| August 14, 2012

An idea for controlling Oklahoma government spending

With government spending already at an all-time high, Oklahoma’s political leaders decided this year to spend even more money. Regrettably, they’re now spending more than $500 per second.

Why does this matter? It matters because, as OCPA economists Scott Moody and Wendy Warcholik point out in the current issue of Perspective, “the massive growth in Oklahoma government spending is crowding out Oklahoma’s private sector—costing Oklahomans up to $13,176 per household in lost personal income.”

How can we bring government spending under control? John Hood, president of the John Locke Foundation, a free-market think tank in North Carolina, has an idea that Oklahoma policymakers might wish to consider: a constitutional spending limit. “There’s already a lot of talk in Raleigh political circles about the possibility of major tax reform in 2013,” Hood writes.

If any tax reform passes in 2013, it should be accompanied by a Taxpayer Bill of Rights (TABOR) that caps spending growth, discourages tax hikes, and rebuilds the government's balance sheet through prudent savings and debt-retirement strategies. I discuss these ideas at length in my new book, Our Best Foot Forward.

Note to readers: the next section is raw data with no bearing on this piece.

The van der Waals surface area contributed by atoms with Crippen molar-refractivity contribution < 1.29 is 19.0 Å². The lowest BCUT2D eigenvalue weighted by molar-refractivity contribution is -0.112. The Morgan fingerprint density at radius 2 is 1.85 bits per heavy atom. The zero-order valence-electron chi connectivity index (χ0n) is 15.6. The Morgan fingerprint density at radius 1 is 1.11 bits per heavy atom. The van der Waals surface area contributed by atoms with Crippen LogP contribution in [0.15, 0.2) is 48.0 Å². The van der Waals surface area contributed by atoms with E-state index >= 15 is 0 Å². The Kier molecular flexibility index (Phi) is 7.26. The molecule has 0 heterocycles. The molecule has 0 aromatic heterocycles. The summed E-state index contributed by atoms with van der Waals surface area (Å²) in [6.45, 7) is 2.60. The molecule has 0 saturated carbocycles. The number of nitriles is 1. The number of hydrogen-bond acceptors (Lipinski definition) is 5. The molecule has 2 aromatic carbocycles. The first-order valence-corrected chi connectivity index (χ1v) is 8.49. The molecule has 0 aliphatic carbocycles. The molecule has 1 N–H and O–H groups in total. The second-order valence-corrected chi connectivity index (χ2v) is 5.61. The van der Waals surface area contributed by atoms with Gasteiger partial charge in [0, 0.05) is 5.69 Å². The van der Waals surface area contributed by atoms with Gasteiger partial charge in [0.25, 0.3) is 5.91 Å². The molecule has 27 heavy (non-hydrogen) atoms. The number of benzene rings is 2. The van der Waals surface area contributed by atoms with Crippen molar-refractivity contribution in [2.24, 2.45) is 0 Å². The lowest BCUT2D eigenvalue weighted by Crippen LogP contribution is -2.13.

Critics often respond to such proposals by arguing that there should be no institutional constraints on the ability of elected representatives to craft and enact budgets. But political representation, while necessary, is not a sufficient protection for taxpayers. The framers of North Carolina's [and Oklahoma’s] constitution agreed. Our state budget is already subject to constitutional constraints, such as the requirement that our operating budget must be balanced with current revenue.

Unfortunately, existing constraints have proven to be insufficient to the task of aligning the short-term decisions of politicians with the long-term interest of taxpayers. Instead, lawmakers have taken North Carolinians on a rollercoaster ride of surging budgets, falling budgets, ever-changing tax laws, and escalating levels of debt and other financial liabilities that have never been submitted to voter approval. …

A TABOR for North Carolina should cap annual spending growth to a combination of inflation and population growth. It should require a legislative supermajority to raise tax rates. It should abolish loopholes that have allowed the state to issue hundreds of millions of dollars worth of bonded debt without a vote of the people.

Given that Oklahoma’s political leaders (despite the best efforts of some lawmakers) continue to exceed the TABOR limit, this makes sense for Oklahoma, too.

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